Wed, Nov 27, 2013 - Page 3 News List

Anti-violence campaign finds 100,000 supporters

CHECK IN:The Taipei Women’s Rescue Foundation’s Facebook campaign has been a success. It encourages ‘friendly strangers’ to stand against domestic violence

By Alison Hsiao  /  Staff reporter

Amid the launch of the international campaign 16 Days of Activism Against Gender Violence on Monday, the Taipei Women’s Rescue Foundation yesterday announced that the “Check in on Facebook for Ending Violence” campaign it initiated in June, Domestic Violence Prevention Month, has garnered about 100,000 supporters.

The campaign was launched by the foundation and the Taipei City Center for Prevention of Domestic Violence and Sexual Assault in celebration of the 15th anniversary of the enactment of the country’s Domestic Violence Prevention Act (家庭暴力防治法).

Foundation executive director Kang Shu-hua (康淑華) said the aim is to raise public awareness of violence in general and to encourage people to be a “friendly stranger” who can, when encountering violence against others, either stop the acts of violence directly or help the victim in other ways.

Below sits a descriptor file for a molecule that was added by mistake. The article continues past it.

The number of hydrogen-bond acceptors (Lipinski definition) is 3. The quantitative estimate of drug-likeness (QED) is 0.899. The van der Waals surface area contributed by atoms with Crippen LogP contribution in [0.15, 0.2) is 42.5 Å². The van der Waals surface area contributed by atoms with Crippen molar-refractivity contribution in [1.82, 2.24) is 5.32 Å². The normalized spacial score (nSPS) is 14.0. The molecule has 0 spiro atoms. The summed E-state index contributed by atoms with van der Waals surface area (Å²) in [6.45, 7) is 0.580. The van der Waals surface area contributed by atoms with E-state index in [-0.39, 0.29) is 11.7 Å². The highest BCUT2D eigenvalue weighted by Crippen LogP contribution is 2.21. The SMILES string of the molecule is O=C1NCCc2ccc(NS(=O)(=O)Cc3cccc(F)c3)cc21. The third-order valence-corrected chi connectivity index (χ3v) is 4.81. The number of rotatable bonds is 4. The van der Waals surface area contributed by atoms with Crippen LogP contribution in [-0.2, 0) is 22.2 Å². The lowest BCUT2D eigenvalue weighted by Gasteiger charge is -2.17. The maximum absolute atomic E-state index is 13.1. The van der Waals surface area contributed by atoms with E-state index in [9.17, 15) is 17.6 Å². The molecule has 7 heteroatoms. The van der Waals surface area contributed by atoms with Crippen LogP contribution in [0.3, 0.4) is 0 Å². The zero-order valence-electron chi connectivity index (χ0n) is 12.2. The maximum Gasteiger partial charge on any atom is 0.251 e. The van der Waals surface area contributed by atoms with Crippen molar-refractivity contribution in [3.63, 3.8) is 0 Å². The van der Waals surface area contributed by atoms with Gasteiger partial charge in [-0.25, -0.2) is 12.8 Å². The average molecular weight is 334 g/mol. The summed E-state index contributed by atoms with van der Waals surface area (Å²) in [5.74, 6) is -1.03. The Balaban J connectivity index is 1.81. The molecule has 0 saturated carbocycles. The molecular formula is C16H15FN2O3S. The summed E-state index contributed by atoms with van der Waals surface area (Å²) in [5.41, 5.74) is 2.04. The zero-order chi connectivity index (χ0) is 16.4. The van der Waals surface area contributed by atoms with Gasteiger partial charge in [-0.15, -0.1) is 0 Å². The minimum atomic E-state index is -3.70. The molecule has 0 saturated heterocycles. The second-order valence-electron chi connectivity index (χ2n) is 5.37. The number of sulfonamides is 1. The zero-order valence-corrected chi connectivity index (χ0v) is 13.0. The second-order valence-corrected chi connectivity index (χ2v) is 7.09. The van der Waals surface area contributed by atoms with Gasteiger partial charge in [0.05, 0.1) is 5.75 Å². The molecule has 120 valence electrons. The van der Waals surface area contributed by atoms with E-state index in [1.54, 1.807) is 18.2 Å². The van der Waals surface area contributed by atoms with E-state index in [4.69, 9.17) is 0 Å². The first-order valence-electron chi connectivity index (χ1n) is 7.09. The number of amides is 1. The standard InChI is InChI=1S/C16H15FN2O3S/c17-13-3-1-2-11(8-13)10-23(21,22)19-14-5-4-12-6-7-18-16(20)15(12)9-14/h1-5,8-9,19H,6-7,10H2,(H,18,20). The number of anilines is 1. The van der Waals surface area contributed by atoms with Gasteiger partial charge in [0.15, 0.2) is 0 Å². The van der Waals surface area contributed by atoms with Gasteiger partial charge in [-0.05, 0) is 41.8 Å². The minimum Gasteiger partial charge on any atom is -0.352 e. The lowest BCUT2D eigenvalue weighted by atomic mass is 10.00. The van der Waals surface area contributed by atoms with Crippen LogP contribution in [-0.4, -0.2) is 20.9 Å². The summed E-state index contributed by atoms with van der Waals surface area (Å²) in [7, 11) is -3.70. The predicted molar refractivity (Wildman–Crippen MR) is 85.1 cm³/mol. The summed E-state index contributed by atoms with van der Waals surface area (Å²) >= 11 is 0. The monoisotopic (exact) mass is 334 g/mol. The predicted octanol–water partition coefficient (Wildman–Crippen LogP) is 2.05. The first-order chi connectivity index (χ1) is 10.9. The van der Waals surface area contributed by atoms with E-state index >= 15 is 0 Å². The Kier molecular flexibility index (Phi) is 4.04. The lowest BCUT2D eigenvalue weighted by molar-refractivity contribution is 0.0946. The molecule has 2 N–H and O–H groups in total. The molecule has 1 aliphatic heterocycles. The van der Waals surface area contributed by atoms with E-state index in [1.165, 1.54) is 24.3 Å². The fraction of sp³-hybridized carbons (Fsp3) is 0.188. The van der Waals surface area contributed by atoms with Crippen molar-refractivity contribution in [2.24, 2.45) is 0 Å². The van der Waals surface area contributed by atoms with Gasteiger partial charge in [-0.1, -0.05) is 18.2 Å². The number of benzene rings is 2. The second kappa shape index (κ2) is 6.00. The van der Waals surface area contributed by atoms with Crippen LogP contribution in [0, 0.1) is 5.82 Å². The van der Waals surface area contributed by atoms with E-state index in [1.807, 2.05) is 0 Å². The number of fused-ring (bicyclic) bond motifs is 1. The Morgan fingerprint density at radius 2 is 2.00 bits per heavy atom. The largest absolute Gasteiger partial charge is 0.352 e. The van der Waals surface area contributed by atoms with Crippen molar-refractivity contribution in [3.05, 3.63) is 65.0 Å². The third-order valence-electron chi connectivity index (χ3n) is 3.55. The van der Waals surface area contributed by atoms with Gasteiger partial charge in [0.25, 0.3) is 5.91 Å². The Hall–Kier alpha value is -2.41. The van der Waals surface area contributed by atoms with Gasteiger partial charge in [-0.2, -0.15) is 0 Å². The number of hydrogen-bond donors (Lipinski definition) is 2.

Twenty-four places have been set up by the group in Taipei for the public to check in on Facebook ( to show their support for the anti-violence cause through the social network.

Center director Chang Mei-mei (張美美) said that as of last month, 4,832 cases of domestic violence had been reported in Taipei this year, of which 83.1 percent involved female victims and 15.7 percent male victims.

“Usually men who report violence seek legal assistance to protect their rights or to file for divorce, while women need assistance on multiple fronts, such as asylum, consultation or child custody,” said Chang, adding that there have also been a few cases of domestic violence involving gay couples.

However, the number of domestic violence cases has been decreasing, she said.

“What has been increasing is cases of violence involving children, with 2,528 cases so far this year, 126 more than in the same period last year,” she said.

“The increase can be seen as a result of rising awareness, as more people are taking action and reporting it when they hear children crying or parents scolding children loudly,” Chang said.

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